It's Official: Kids Love 'N Sync

'N Sync breaks sales records as easily as they break hearts

December 28, 2000
nsync, archive, n sync, Justin Timberlake, Chris Kirkpatrick, Joey Fatone, Justin Timberlake, JC Chasez, Lance Bass, boy band
Justin Timberlake of 'N Sync appeared as guest host during the Z100 Jingle Ball at Madison Square Garden on December 14th, 2000 in New York City.
Scott Gries/ImageDirect/Getty

Any music fans thinking (hoping, praying) that the whole boy-band thing was so last millennium had their bubbles cruelly burst with the release of 'N Sync's second album, No Strings Attached. Selling some 2.4 million units out of the gate, No Strings demolished the previous first-week sales record that had been set by arch rivals the Backstreet Boys. (BSB's Millennium sold a shameful 1.1 million its opening week in May 1999.) The taste of merciless, all-encompassing pop-culture domination must have been even sweeter considering 'N Sync's recent past: The group recorded No Strings Attached in the midst of a break from RCA Records and manager Lou Pearlman, the Orlando-based Geppetto of the boy-band world. To prep the world for the album's arrival, the group appeared on Saturday Night Live, the Oscars broadcast and the cover of this magazine (in, we humbly submit, some damn snappy silver suits). But the members of the quintet would also like to get some credit for their music. Singer JC Chasez described the album as more "in your face." "There's a little more edge to this album. We're pissed off now. We're angry white boys who didn't get our props," agreed singer Justin Timberlake, unnecessarily adding, "No, I'm kidding."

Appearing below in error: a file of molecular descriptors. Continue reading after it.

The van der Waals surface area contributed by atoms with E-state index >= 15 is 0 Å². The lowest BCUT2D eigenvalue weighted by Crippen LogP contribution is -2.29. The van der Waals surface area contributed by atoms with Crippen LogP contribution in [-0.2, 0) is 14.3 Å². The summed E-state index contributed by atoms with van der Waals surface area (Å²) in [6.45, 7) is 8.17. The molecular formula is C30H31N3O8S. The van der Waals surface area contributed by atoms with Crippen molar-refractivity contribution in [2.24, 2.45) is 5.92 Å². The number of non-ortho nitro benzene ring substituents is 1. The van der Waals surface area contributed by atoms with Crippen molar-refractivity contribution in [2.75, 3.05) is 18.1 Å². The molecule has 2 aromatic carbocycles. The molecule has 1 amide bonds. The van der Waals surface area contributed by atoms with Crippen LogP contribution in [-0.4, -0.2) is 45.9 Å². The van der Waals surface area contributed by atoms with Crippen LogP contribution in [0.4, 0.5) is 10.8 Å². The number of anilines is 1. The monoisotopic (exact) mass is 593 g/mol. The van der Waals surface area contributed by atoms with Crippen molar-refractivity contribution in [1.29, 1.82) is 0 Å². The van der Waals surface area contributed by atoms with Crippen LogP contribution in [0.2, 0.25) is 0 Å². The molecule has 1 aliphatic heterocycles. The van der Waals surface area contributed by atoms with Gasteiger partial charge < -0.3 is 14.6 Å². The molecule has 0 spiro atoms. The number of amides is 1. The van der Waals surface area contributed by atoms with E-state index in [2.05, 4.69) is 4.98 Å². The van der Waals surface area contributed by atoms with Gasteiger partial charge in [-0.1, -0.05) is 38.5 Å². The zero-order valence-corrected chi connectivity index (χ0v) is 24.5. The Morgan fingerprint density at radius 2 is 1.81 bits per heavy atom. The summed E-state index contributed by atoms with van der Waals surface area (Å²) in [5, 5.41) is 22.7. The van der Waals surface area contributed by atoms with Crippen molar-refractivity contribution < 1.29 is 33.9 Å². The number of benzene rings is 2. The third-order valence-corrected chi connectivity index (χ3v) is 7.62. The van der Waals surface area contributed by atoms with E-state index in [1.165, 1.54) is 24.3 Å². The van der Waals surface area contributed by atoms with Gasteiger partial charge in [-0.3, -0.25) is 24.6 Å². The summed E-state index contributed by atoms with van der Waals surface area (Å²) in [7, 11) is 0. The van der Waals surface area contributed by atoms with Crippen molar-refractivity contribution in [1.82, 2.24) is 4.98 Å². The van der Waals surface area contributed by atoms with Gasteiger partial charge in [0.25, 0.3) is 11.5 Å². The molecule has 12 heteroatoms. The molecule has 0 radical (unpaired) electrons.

This story is from the December 28th, 2000 issue of Rolling Stone.

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